A total of 30 Jackson Police Department officers are assigned to Precinct Four, which covers northeast Jackson.
That’s according to information The Northside Sun received from the city of Jackson in an open records request.
One officer works in each of Precinct Four’s 10 beats during the department’s three shifts, provided no one calls in sick, is on vacation or otherwise can’t be there.
Precinct Four extends from East County Line Road south to Fortification Street and from the Pearl River west to the railroad tracks along North State Street.
Less than two years ago, the number of Precinct Four officers was not quite double the current number of officers.
Precinct Four had about 52 officers in April 2020, according to an April 3, 2020 Northside Sun interview with then Precinct Four JPD Commander Tyrone Buckley. He is now deputy chief of JPD.
When asked by then Northside Sun Staff Writer Anthony Warren, “How many officers would you like to have?” Buckley responded:
“I would like to have an officer on every corner. I remember (Precinct Four) Cmdr. (Keith) Freeman used to say that he needed 75 officers. To give you a number I’m comfortable with, would require more research. I’m still learning about the precinct. To give an adequate number, I would have to look at a needs assessment of the area, which we’re currently in the process of conducting.”
Between 2015 and 2018, the number of officers assigned to Precinct Four also fell.
According to a March 1, 2018, Northside Sun story with the headline “Jackson Crime Drops More than 25 Percent in 2017,” Precinct Four at that time had about 56 sworn officers, down from more than 70 in 2015.
JPD currently has 285 sworn officers out of a total of 380 employees, according to records received from the records request.
“That’s 110 officers short of where it should be,” said Ashby Foote, who represents Ward 1 on the Jackson city council. “It should be around 400. That’s where it should be to provide the level of police protection with beats fully staffed around the clock.”
The Ridgeland Police Department, which has less area to patrol than JPD, has an allocation for 72 sworn police officers but just 66 sworn officers are on the job due to coronavirus adjustments and the fiscal year 2022 budget, said John Neal, chief of the Ridgeland Police Department.
The decrease in funded positions does not affect the number of officers on the streets, he said, noting that several support “specialty” positions in the warrants, traffic and other divisions have not been filled because those would need to be staff from the patrol division.
The Ridgeland Police Department is also hiring officers.
Thirty-nine police officers patrol their beats throughout the city of Jackson from 10 p.m. until 6 a.m., provided no one calls in sick, takes vacation or fails to show up for work, according to information received from the records request.
Forty-two police officers are on their beats throughout the city from 6 a.m. until 2 p.m. and 41 are on their beats from 2-10 p.m., provided no one calls in sick, takes vacation or doesn’t show up for work.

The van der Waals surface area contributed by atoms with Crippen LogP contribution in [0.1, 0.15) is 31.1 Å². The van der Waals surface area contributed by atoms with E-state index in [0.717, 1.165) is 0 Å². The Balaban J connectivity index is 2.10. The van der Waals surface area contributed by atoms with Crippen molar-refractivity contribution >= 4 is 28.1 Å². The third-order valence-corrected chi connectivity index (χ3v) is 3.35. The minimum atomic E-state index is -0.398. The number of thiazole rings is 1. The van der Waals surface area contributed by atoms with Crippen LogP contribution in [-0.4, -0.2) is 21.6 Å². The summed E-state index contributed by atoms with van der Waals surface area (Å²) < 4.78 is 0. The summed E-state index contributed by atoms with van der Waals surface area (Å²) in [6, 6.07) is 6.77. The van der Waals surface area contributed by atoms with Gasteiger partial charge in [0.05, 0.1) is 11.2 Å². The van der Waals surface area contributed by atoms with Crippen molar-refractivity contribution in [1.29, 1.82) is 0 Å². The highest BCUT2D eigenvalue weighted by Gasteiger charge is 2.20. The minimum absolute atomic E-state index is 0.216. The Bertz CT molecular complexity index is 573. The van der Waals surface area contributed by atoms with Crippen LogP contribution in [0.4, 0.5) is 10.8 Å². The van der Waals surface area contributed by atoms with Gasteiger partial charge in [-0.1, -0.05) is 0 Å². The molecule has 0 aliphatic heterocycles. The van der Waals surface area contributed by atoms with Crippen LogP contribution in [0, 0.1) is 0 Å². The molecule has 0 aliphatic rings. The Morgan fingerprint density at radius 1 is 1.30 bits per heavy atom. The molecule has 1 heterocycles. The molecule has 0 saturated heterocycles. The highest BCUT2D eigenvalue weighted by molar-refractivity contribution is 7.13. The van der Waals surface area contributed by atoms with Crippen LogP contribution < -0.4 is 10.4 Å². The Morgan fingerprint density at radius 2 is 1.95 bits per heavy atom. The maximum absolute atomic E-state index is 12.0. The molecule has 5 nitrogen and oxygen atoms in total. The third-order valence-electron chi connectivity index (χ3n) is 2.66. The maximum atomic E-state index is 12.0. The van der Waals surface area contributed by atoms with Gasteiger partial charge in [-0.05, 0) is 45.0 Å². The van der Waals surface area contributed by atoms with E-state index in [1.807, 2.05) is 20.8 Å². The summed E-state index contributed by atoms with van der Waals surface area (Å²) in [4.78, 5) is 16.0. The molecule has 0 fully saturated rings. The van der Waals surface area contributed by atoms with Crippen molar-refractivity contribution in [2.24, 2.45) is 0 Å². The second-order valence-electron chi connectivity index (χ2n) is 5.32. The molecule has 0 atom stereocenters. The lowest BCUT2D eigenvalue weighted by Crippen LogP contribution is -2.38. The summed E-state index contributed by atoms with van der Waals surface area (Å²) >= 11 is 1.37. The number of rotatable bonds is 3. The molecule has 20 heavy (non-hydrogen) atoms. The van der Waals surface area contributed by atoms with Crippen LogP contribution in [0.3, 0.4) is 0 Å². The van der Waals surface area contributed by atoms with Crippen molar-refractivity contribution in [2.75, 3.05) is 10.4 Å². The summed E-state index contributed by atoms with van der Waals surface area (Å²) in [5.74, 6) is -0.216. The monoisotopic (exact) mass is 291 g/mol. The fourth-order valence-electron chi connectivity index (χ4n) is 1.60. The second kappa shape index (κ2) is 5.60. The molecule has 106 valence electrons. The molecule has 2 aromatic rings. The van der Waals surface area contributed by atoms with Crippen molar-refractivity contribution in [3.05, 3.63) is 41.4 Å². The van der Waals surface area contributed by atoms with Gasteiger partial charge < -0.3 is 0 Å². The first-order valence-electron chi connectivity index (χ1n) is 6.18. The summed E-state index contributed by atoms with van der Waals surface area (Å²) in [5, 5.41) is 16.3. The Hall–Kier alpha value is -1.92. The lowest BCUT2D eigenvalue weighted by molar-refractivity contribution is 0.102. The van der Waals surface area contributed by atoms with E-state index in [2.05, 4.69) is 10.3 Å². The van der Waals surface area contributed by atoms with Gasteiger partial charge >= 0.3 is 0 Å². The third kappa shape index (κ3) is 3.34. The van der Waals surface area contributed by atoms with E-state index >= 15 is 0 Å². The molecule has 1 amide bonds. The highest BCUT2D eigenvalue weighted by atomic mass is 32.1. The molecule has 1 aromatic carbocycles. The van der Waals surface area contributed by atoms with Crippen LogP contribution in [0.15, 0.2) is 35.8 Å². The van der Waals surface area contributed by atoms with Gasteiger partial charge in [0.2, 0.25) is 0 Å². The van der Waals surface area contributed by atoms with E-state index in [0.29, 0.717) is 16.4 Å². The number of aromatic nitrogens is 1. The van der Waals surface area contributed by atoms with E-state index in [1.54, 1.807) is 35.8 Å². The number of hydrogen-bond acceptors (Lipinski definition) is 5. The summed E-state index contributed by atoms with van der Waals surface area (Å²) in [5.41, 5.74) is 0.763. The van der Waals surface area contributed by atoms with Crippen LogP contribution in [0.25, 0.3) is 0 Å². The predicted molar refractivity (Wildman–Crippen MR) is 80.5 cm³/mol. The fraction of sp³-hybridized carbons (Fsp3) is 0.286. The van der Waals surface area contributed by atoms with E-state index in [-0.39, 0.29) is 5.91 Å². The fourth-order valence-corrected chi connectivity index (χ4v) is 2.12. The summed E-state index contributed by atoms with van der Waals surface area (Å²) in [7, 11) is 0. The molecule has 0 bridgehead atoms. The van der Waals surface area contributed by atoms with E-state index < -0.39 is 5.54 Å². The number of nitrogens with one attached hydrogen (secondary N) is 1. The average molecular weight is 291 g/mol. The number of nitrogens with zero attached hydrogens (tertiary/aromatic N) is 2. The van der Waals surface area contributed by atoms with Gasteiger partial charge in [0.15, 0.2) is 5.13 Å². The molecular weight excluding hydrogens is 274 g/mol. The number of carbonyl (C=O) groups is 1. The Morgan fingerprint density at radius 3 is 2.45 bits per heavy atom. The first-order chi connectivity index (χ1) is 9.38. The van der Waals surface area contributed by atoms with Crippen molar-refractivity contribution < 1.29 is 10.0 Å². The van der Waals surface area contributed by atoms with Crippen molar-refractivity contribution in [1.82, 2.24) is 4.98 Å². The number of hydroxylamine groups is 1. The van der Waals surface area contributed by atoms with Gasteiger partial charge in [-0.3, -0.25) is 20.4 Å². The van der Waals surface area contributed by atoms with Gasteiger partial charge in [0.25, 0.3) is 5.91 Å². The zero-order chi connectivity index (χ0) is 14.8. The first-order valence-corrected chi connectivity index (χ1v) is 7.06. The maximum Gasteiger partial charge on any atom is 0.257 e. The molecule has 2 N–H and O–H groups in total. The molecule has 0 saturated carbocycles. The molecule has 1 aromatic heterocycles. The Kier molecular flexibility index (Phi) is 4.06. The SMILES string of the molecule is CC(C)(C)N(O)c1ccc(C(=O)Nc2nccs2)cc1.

JPD provided the number of officers assigned to each of the four police precincts for the Alpha Shift (6 a.m. until 2 p.m.), the Bravo Shift (2-10 p.m.) and the Charlie Shift (10 p.m. until 6 a.m.) in response to the Sun’s records request.
Precinct One has 10 beats and a total of 21 officers; Precinct Two, 13 beats and 38 officers; Precinct Three, 11 beats and 33 officers; and Precinct Four, 10 beats and 30 officers.
Foote said he’s encouraged that JPD received a $504,310 award from the Department of Justice’s Office of Community Oriented Policing Services (COPS) Hiring Program. “It’s money we can put to work to make Jackson safer,” he said.
The Department of Justice announced on Nov. 18 that the COPS Hiring Program awarded $139 million in new funding to 183 police departments across the nation, including $504,310 to JPD. The funding to JPD is to be used to hire additional police officers.
Ashley H. McLaughlin, interim communications director for the city of Jackson, said the award will cover five police officers.
The city council must match 25 percent of the award, she said. With the match, JPD will have almost $700,000 for hiring.
No date has been provided for when the funds will be received, McLaughlin said.
In October 2020, Foote reached out to then U.S. Attorney General William Barr requesting assistance to deal with the rise in crime in Jackson.
“I heard back from them and they said, ‘We can’t do anything with the program where we send in assistance in terms of federal officers to supplement local law enforcement but we encourage you to reach out to the COPS Program,’” Foote said.
Foote said he encouraged JPD Chief James Davis and Juan Gray, grant writer for JPD, to apply for the program.
Five graduates completed JPD’s training academy on Nov. 19. Another class is set to begin on Dec. 12.
Hiring recruits who have completed a police academy is good, but it hardly makes a dent in increasing the number of officers, Foote said.
Like many cities across the country, Jackson has seen crime and one-on-one violence increase, a phenomenon blamed on the global coronavirus pandemic, juveniles living in homes without adults and not enough police presence.
NOTE: Northside Sun Staff Writer Olivia Mars contributed to this story.